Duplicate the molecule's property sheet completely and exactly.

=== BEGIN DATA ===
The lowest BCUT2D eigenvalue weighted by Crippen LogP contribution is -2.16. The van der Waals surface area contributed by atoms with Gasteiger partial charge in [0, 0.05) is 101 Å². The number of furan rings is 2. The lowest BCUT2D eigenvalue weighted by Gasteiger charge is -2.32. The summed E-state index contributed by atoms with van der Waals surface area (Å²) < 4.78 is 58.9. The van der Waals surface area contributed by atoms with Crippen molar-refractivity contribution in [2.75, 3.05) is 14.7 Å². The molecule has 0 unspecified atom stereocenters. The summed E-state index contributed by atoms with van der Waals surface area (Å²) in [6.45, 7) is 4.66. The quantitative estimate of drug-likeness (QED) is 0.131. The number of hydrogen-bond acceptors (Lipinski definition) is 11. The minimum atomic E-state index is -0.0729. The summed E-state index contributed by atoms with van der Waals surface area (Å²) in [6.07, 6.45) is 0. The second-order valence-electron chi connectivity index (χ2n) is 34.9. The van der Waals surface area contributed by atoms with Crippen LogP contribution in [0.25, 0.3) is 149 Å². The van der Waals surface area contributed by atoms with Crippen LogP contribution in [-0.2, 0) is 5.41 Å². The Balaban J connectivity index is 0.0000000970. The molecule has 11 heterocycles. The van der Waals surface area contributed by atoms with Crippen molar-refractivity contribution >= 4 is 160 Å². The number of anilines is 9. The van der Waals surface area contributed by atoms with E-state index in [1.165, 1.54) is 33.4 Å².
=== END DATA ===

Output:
The lowest BCUT2D eigenvalue weighted by Crippen LogP contribution is -2.16. The van der Waals surface area contributed by atoms with Gasteiger partial charge in [0, 0.05) is 101 Å². The number of furan rings is 2. The lowest BCUT2D eigenvalue weighted by Gasteiger charge is -2.32. The summed E-state index contributed by atoms with van der Waals surface area (Å²) < 4.78 is 58.9. The van der Waals surface area contributed by atoms with Crippen molar-refractivity contribution in [2.75, 3.05) is 14.7 Å². The molecule has 0 unspecified atom stereocenters. The summed E-state index contributed by atoms with van der Waals surface area (Å²) in [6.45, 7) is 4.66. The quantitative estimate of drug-likeness (QED) is 0.131. The number of hydrogen-bond acceptors (Lipinski definition) is 11. The minimum atomic E-state index is -0.0729. The summed E-state index contributed by atoms with van der Waals surface area (Å²) in [6.07, 6.45) is 0. The second-order valence-electron chi connectivity index (χ2n) is 34.9. The van der Waals surface area contributed by atoms with Crippen LogP contribution in [0.25, 0.3) is 149 Å². The van der Waals surface area contributed by atoms with Crippen LogP contribution in [-0.2, 0) is 5.41 Å². The Balaban J connectivity index is 0.0000000970. The molecule has 11 heterocycles. The van der Waals surface area contributed by atoms with Crippen molar-refractivity contribution >= 4 is 160 Å². The number of anilines is 9. The van der Waals surface area contributed by atoms with E-state index in [1.165, 1.54) is 33.4 Å².